Balladeer’s Blog resumes its examination of the macabre 1868 French language work The Songs of Maldoror. This is the NEXT TO LAST installment.


"Maldoror and His Smile" by Lord Orlando

“Maldoror and His Smile” by Lord Orlando

God has sent down an Archangel from Heaven to try to protect sixteen year old Mervyn from Maldoror’s sinister designs on him. The Archangel has assumed the form of a hermit crab in order to sneak into France unobserved by Maldoror. However, our supernatural main character has sensed the Archangel’s arrival anyway and stands along the shore where the being is trying to pass itself off as a mere hermit crab.

With a club in hand instead of one of his usual knives Maldoror watches the disguised Archangel pause on a reef before heading to shore. The figure sent from Heaven is fearful regarding its impending confrontation with Maldoror, whom the Angelic Armies concede to be a greater threat than Satan himself. For his part our vile protagonist observes that the Archangel is not very comfortable in the terrestrial sphere and plans to make quick work of him, planning to thus provoke God into engaging him in personal combat once again.   

The Archangel realizes it has been spotted and transforms from a crab into its full angelic form: Mario, the one-time Angel of the Sea who was in love with Maldoror. Way back in The Mysterious Riders this relationship was dealt with but Maldoror never revealed what happened to Mario, he simply vanished from the narrative. Now we learn why – Mario repented and returned to God, which must have been a particularly potent blow to Maldoror, which is why his ego would not permit him to recount that part of the tale. Now elevated to Archangel status Mario announces that God has given him a portion of his own power to make up for his inexperience in his new incarnation and to help him subdue our narrator.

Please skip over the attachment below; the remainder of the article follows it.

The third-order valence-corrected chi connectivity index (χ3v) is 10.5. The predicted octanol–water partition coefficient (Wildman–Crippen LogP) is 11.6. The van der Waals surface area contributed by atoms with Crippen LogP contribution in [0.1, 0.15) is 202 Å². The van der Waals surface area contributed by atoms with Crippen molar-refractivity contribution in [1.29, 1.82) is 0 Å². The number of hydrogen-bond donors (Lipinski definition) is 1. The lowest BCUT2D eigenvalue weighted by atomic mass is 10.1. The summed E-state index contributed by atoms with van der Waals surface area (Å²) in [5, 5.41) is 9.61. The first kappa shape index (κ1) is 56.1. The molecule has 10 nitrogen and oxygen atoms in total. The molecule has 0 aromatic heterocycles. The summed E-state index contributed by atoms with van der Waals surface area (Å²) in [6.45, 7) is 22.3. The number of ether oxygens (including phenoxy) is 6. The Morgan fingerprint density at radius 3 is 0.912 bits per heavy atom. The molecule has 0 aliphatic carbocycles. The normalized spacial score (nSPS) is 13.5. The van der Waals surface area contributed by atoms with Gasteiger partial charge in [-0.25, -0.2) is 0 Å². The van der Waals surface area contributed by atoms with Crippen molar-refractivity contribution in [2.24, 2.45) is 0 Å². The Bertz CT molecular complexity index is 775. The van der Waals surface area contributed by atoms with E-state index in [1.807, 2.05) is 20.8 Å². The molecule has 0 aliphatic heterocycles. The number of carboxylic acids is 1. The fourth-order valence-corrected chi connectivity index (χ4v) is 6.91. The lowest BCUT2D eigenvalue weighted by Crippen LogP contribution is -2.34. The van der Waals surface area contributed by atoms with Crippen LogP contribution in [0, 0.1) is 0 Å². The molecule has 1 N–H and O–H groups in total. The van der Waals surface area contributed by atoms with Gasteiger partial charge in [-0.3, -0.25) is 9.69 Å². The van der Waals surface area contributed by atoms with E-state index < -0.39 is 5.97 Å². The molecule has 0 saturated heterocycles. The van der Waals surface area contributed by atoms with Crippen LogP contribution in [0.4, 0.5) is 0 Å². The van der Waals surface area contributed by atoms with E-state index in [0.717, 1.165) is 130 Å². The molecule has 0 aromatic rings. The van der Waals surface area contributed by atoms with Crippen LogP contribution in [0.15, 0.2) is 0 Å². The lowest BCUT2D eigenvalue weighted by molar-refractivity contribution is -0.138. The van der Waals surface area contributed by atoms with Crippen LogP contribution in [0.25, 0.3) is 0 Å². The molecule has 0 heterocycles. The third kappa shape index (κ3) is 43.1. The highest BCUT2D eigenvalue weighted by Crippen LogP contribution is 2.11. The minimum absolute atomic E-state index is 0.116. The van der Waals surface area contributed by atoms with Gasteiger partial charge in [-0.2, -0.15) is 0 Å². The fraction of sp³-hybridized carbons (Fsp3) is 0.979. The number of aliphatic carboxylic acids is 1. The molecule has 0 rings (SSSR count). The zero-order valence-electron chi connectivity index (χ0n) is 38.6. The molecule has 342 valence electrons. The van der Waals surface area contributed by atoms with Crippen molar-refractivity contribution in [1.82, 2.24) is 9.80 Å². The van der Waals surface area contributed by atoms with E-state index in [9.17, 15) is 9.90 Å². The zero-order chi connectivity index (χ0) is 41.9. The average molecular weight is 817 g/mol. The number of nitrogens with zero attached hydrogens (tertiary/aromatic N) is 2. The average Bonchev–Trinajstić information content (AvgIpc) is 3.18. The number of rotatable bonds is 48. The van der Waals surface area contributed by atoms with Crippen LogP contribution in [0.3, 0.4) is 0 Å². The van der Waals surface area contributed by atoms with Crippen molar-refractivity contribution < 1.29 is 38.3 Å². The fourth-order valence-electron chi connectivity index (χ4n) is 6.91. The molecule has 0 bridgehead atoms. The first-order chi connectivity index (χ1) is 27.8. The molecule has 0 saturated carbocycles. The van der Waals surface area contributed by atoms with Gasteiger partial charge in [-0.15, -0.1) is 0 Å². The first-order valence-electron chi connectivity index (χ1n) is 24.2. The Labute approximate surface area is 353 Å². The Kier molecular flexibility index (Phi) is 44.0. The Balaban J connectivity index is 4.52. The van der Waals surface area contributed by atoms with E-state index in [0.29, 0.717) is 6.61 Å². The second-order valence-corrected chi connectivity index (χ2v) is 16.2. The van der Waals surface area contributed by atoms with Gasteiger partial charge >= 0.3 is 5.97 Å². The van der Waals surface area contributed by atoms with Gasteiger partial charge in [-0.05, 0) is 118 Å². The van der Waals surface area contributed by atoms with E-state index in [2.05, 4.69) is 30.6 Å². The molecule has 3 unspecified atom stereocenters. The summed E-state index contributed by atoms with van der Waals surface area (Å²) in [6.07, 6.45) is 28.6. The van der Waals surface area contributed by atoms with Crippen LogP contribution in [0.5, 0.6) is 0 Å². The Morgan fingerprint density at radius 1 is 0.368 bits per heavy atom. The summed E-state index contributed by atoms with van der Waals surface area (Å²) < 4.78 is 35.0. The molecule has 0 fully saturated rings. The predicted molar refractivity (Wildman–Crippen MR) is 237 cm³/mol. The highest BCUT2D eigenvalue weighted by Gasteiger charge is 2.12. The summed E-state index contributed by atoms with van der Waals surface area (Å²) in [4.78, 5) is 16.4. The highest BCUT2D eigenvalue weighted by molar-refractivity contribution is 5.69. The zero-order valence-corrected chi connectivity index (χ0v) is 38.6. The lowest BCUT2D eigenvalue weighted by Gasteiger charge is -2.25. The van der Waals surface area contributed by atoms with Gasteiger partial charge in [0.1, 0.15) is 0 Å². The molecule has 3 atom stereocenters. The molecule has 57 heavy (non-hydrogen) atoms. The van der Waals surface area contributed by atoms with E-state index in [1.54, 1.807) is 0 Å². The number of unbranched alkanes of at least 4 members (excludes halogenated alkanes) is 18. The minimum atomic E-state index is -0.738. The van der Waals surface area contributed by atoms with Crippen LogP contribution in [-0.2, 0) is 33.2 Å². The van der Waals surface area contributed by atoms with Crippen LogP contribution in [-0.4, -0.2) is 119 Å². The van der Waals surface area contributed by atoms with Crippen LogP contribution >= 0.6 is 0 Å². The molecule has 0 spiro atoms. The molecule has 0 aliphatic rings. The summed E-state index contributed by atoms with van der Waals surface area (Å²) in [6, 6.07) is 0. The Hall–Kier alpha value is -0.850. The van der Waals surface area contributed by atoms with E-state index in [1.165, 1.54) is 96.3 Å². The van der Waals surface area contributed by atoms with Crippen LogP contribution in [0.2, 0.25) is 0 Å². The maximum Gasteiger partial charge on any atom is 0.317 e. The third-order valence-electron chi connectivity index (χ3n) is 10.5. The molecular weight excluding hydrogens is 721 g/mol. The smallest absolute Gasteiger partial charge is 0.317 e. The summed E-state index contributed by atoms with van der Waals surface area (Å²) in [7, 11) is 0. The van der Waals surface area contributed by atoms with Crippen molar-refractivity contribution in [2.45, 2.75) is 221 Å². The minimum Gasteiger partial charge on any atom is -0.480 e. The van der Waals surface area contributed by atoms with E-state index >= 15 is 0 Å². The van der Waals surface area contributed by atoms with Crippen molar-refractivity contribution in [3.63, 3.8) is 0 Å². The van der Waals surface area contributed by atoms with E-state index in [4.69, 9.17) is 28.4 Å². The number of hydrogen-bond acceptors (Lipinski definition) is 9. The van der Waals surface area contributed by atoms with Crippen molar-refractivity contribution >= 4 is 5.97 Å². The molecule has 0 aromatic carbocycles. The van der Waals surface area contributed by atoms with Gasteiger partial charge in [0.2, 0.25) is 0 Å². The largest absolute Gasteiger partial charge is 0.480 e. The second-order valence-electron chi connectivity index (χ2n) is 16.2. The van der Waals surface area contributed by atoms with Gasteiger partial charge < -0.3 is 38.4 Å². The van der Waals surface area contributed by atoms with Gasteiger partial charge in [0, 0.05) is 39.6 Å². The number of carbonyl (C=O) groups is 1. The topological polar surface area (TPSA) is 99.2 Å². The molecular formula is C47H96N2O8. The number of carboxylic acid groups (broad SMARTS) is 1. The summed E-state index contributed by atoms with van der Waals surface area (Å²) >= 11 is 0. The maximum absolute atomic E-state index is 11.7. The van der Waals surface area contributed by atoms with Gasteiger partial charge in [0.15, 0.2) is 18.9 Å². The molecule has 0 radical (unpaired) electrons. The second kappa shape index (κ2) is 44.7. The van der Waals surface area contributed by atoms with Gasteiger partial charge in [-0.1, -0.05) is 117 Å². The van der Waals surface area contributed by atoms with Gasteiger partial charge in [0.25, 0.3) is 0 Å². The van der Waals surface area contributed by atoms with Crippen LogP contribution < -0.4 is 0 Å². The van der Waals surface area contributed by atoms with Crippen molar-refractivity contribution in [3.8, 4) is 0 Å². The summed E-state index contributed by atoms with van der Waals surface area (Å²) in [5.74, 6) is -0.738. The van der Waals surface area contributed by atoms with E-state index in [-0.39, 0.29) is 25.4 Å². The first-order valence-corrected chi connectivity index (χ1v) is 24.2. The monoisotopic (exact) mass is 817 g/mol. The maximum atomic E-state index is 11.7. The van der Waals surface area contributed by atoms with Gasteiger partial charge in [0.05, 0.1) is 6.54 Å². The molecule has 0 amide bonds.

Mario-as- Archangel calls upon Maldoror to surrender himself and return to Heaven peacefully. He assures him that God will forgive Maldoror as he has forgiven himself (The Novice Archangel) and will restore Maldoror to his former high rank among the angels. (So at long last we have some closure on which version of Maldoror’s past is the accurate one. He, like Mario, was one of the angels who remained neutral in the war between God and Lucifer.) The Archangel further states that if Maldoror offers no resistance to being chained and escorted back to Heaven both he and God will know that he has taken the first steps toward repentance.